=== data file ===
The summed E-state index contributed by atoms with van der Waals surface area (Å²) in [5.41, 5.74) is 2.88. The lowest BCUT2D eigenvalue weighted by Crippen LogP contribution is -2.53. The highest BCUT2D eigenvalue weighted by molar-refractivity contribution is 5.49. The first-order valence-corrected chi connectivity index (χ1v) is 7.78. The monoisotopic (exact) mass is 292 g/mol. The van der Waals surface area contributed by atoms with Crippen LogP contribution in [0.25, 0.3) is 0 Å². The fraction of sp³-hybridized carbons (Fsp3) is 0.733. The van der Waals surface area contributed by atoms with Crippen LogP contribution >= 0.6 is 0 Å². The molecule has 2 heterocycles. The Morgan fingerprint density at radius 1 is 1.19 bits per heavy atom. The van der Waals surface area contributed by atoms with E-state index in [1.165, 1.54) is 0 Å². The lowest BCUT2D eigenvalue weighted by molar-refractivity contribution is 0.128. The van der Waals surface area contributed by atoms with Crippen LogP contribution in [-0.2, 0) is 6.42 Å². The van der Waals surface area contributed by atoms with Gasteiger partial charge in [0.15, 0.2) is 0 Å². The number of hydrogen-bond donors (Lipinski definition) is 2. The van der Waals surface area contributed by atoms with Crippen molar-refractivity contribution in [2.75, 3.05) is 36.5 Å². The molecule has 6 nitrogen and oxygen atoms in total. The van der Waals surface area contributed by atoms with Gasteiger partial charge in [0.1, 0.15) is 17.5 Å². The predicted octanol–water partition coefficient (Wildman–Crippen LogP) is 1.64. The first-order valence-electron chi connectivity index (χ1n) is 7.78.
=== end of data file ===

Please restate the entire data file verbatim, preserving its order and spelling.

The summed E-state index contributed by atoms with van der Waals surface area (Å²) in [5.41, 5.74) is 2.88. The lowest BCUT2D eigenvalue weighted by Crippen LogP contribution is -2.53. The highest BCUT2D eigenvalue weighted by molar-refractivity contribution is 5.49. The first-order valence-corrected chi connectivity index (χ1v) is 7.78. The monoisotopic (exact) mass is 292 g/mol. The van der Waals surface area contributed by atoms with Crippen LogP contribution in [0.25, 0.3) is 0 Å². The fraction of sp³-hybridized carbons (Fsp3) is 0.733. The van der Waals surface area contributed by atoms with Crippen LogP contribution >= 0.6 is 0 Å². The molecule has 2 heterocycles. The Morgan fingerprint density at radius 1 is 1.19 bits per heavy atom. The van der Waals surface area contributed by atoms with E-state index in [1.165, 1.54) is 0 Å². The lowest BCUT2D eigenvalue weighted by molar-refractivity contribution is 0.128. The van der Waals surface area contributed by atoms with Crippen LogP contribution in [-0.2, 0) is 6.42 Å². The van der Waals surface area contributed by atoms with Gasteiger partial charge in [0.15, 0.2) is 0 Å². The number of hydrogen-bond donors (Lipinski definition) is 2. The van der Waals surface area contributed by atoms with Crippen molar-refractivity contribution in [2.75, 3.05) is 36.5 Å². The molecule has 6 nitrogen and oxygen atoms in total. The van der Waals surface area contributed by atoms with Gasteiger partial charge in [0.1, 0.15) is 17.5 Å². The predicted octanol–water partition coefficient (Wildman–Crippen LogP) is 1.64. The first-order valence-electron chi connectivity index (χ1n) is 7.78.